• In-state tuition. Paying in-state tuition can mean big savings. For the University of California at Berkeley, in-state students pay about $23,000 less each year than those from out of state. For Ohio State, residents pay about $15,000 less per year than those coming from other states.
  • Schools that offer a lot of aid. Don’t write off schools that advertise high tuition rates. What really matters is the net cost that students pay to attend, and some schools that you think of as expensive might actually offer the most aid, too. The Princeton Review publishes a list of the schools with the best financial aid, with Princeton, Yale, and Columbia all in the top 10 for 2012. For any school you’re considering, dig a little deeper than just the tuition cost posted.

5. Be strategic with assets

When it comes to managing your money and how it shows up on financial aid applications, some planning can be advantageous for how much aid a student is offered.

For example, cash in the bank typically reduces the amount of aid you or your child will be eligible for. If you have money in the bank and debt on the books, consider using some cash to pay off debt to prioritize what your child is eligible for in financial aid.

The name on the account matters for any savings that might be used towards college, too. College savings or other assets in the student’s name are often counted at 20% for financial aid eligibility whereas anything belonging to parents is counted at a lower rate that maxes out tat 5.64%.

For other strategies, FinAid has 15 recommendations to maximize financial aid.

6. Use tax credits and deductions

Currently, there are three different tax credits available to those who are eligible. You can only claim one per year, but the value can be up to a $2,500 credit. The options include:

  • American Opportunity Credit. For those in the the first four years of their college education, the American Opportunity Credit offers up to $2,500 in tax credit.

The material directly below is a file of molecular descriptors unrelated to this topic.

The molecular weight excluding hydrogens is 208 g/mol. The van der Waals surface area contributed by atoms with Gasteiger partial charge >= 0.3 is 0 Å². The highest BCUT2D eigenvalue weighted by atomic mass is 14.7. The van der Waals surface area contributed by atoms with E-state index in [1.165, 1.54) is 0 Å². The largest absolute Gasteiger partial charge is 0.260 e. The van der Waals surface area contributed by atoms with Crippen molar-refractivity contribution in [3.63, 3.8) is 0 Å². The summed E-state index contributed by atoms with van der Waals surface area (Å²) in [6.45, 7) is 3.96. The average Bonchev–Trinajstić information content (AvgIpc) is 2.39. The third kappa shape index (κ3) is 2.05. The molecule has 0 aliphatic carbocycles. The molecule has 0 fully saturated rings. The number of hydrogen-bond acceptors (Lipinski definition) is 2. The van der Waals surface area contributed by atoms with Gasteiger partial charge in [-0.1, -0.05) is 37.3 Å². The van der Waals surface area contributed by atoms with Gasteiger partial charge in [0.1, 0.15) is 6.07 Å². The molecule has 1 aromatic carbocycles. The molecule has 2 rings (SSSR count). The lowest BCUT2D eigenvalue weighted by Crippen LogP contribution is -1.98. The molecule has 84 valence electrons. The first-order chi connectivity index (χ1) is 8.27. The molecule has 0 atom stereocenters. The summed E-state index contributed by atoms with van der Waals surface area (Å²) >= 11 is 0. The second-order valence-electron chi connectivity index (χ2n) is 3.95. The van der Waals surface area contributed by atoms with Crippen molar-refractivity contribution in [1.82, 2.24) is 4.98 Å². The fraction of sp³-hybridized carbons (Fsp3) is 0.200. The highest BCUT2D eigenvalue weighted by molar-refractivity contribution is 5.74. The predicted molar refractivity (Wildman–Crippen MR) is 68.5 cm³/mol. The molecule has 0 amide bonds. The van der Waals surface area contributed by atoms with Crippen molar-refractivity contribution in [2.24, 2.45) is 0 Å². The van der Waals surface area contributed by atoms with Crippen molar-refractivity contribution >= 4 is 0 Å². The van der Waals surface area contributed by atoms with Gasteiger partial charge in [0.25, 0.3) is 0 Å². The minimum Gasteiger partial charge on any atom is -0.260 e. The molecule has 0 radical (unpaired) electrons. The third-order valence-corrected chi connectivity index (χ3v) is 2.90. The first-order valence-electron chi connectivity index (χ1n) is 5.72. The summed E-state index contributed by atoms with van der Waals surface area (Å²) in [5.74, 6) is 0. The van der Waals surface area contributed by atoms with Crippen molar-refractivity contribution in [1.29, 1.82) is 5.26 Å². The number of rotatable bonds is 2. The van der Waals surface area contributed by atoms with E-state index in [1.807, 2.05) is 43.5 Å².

• Lifetime Learning Credit. This credit offers up to a $2,000 and does not require the student be in the first four years of their post-secondary education as with the option above.
  • Tuition and fees tax deduction. With this deduction, you can reduce your taxable income by up to $4,000.

Be sure to check with IRS guidelines for tuition and fees deductions as well as a professional to see which option is the best fit for your situation.

7. Work while in school

Having a job in college can mean many different things. For those that need to fund their entire college education themselves, working a job full-time while taking classes part-time may be the best solution. While it may take longer to graduate, the net benefit in the long run from not incurring debt can be a positive.

For full-time students, having a part-time job is often a reasonable option. For those eligible, many schools offer aid in the form of work-study jobs. Many of these positions are easy to find and don’t require travel off campus.

If students are not eligible for work-study benefits, a standard part-time job can work just fine, too. Kiplinger has some of the best part-time jobs for college students, which may offer decent pay combined with extra benefits like job experience as well as free food and entertainment.